I'm normally not in a habit of rating products. I'm happy with most of the stuff I get from Paizo (except the math on statblocks sometimes), but I was very dissatisfied with this product.
Pathfinder Player Companion: People of the North should have been titled Pathfinder Player Companion: Mostly We Just Stuffed This Full of Roles.
For those who don't know what Roles are, they're basically like pseudo-code for PC construction, offering ideas for building a character concept from existing races, classes, feats, traits, spells, whatever-else from existing products. They present a concept and abilities that concept might have, using already published material. But they're not new material, they're lists of combinations of old material, things better left for website blogs or forum posters rather than published in print product.
People of the North is FULL of roles. It's a 32 page book. Of those 32 pages, six pages are primarily populated by roles, and two more account for as much role text combined as one of those six. Now they do have other things on them, because each role, on average (at an estimate), takes up a little less than 3/5 of a column of text on a page, but they're filler. They're just character build suggestions.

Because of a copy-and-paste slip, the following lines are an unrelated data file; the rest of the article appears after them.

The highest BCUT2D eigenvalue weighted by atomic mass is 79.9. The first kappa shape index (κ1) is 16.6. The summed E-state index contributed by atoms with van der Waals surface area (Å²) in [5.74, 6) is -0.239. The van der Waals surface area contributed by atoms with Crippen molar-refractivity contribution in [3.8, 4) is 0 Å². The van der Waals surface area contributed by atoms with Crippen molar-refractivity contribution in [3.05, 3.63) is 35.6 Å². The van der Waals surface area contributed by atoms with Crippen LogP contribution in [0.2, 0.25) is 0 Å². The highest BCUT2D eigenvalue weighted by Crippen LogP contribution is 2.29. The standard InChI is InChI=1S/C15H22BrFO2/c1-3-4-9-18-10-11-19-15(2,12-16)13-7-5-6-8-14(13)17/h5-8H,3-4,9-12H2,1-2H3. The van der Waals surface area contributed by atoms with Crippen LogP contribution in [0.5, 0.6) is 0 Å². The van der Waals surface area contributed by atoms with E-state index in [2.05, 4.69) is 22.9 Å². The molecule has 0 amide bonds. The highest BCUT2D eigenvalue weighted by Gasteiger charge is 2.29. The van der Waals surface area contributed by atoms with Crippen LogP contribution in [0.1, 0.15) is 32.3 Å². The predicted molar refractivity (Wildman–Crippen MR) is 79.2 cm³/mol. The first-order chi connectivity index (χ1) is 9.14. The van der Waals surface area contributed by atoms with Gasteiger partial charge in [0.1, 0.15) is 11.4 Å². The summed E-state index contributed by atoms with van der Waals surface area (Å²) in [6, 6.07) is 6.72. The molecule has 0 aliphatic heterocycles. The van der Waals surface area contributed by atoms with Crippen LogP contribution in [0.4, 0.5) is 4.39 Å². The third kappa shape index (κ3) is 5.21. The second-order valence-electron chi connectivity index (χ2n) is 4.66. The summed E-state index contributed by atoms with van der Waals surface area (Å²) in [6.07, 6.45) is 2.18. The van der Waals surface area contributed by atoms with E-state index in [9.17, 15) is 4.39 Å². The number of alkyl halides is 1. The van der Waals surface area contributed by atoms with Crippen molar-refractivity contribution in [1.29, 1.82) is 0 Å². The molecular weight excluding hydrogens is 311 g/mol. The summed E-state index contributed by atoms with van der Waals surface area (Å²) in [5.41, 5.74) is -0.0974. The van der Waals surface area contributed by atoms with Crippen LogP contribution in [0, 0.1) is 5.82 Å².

All that having been said, I still gave it 2 stars because it does contain some new content that I actually liked, particularly the actual write-ups on the northern peoples and their cultures. I would have liked more NEW content between its covers. There is some new stuff, including a fighter archetype called the viking that gains barbarian rage at a higher level and can trade some fighter feats for rage powers. What content is new I like. I just feel there should be more new and less re-hash. The artwork is very nice, and is representative of the flavor of the regions presented, I think.
I purchased 4 sequentially published player companions very recently: People of the North, Animal Archive, Dungeoneer's Handbook, and Champions of Purity. People of the North being the oldest of the titles I purchased. I'm happy to say that the following three books lacked completely in Roles, so hopefully they're a dying trend.